Leveraging a Learning Culture for Certificate Management
When you ask engineers what they think about digital certificates, you’re likely to get a groan, an eye roll and a story about their last application outage. Digital certificates are a necessity in today’s world, and engineers spend a lot of time and effort managing certificates.
For those who are lucky enough to have never installed or rotated a certificate, here’s a crash course: A digital certificate is a cryptographically signed key pair used by websites and applications to establish trust and enable encryption. In simplest terms, it is a critical part of the “Secure” indicator in your browser, an indicator that your credit card and personal information is being encrypted in flight as you place your order on your favorite website.
Digital certificates expire and must be renewed periodically, usually every one to two years. In fact, the CAB Forum has recently pushed this trend and dictates a two-year maximum validity period. But in this age of virtual instances and microservice architecture, one standard doesn’t fit every model. When we consider short-lived machine and compute instances that spin up and down, a period of days for a certificate is more appropriate. But long-lived instances, which may last for years, mean certificate maintenance is required before it expires, and an increased potential for mistakes and outages.
When certificates expire, so does the ability for your application to successfully complete a TLS handshake – no encryption means your application stops working. Engineers need to make sure new certificates are installed before this occurs. With hundreds of thousands of certificates to manage in an environment the size of Target, you can see where it gets cumbersome, not to mention time-consuming, to ensure this all happens without issue.
Our Digital Certs & Crypto Services team knew how much time and effort engineers were spending on managing certificates – time that could be spent doing other things. We understood the challenge, the obstacles and impact outages pose. So we took advantage of our learning culture and the ability to innovate to build a service to help engineers better manage certificates.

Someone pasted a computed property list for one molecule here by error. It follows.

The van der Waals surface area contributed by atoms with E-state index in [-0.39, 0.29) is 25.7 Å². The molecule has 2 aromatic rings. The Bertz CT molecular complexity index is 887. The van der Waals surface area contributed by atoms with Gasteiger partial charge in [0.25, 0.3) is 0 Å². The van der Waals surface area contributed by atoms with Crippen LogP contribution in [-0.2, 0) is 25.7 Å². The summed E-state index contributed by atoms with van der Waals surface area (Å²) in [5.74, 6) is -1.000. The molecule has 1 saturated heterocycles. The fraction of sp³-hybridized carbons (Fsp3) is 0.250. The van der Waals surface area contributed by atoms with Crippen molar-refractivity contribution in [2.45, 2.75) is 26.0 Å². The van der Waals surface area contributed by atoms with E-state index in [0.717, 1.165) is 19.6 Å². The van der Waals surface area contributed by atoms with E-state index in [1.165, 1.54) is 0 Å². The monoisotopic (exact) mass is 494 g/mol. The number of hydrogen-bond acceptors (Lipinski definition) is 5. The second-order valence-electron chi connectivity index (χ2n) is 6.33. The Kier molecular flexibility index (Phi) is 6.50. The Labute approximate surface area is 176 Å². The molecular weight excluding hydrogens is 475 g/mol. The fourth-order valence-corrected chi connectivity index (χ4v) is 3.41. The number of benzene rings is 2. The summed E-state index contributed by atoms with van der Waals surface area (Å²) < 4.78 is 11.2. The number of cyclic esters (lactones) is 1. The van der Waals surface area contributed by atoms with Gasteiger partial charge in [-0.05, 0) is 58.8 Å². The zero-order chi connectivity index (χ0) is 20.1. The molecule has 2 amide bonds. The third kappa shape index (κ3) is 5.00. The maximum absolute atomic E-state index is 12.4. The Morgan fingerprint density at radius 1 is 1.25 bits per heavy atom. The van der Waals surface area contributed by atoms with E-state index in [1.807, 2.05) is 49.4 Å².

We were able to leverage a vendor API framework that we felt could be used to create a full lifecycle certificate management service. With an eye toward our internal customers, and thinking about how engineering teams worked day to day, we stood it up as a consumable service, easy to leverage, and in the spirit of full stack ownership. By doing this, we were able to eliminate manual management and enhance our service offering without the need for additional members of the Digital Certs & Crypto Services team. Engineers are now empowered to solve certificate needs in the most appropriate way for their application.
Launching this service to automate manual steps has eliminated human error and drastically sped up processing. Certificate provisioning times have dropped from days to seconds. Providing clear guardrails has created fewer security policy exceptions because engineers are fantastic at working within constraints that are clear and reasonable. Fewer exceptions mean the Digital Certs & Crypto Services team can spend more time on service improvements than one-off solutions. Improved monitoring and reporting has driven incidents down more than 70 percent, and if an incident does occur, mean time to recovery is dramatically reduced due to improved provisioning times.
This automation brought other benefits as well, including better consistency in how certificates are managed, which eliminates the need for teams to shoehorn one-size-fits-all security solution into their applications. It also has inspired teams to rethink the possibilities of how they manage their own certificate consumption.
Whether it’s an InfoSec hack-a-thon where delivery of certificates is extended to secure vaulting technologies, an intern challenge to bring automation and real-time alerting to team tools, or an innovation sprint to enable client/server mutual certificate authentication, embracing a learning culture has helped us to create innovative solutions that raise the bar and eliminate operational work and risk. We’ve also rolled out new capabilities like geo-location attributes to support projects like Unimatrix and piloted solutions using the ACME protocol.
The paradigm shift to cloud computing and microservices architecture dictates that security services must also undergo a paradigm shift. Engineering teams expect security solutions that enable the rapid pace of agile development while maintaining high security standards. Security solutions of today must be stable, easy to consume, and operate at the speed and scale of cloud. These three points are the mantra of the Digital Certs & Crypto Services team.
Now, what about those engineers who gave you the eye roll and story about their application going down? Today, they are more likely to smile and tell a story of how things “used to be” and dive into a tale of stability through automation, of new functionality and achievement that could only occur through a culture of collaboration, learning and innovation.
Aaron Everett is an enterprise security architect and product owner of the Digital Certs & Crypto Services team at Target. Tim Sward is a lead engineer on the Digital Certs & Crypto Services team at Target.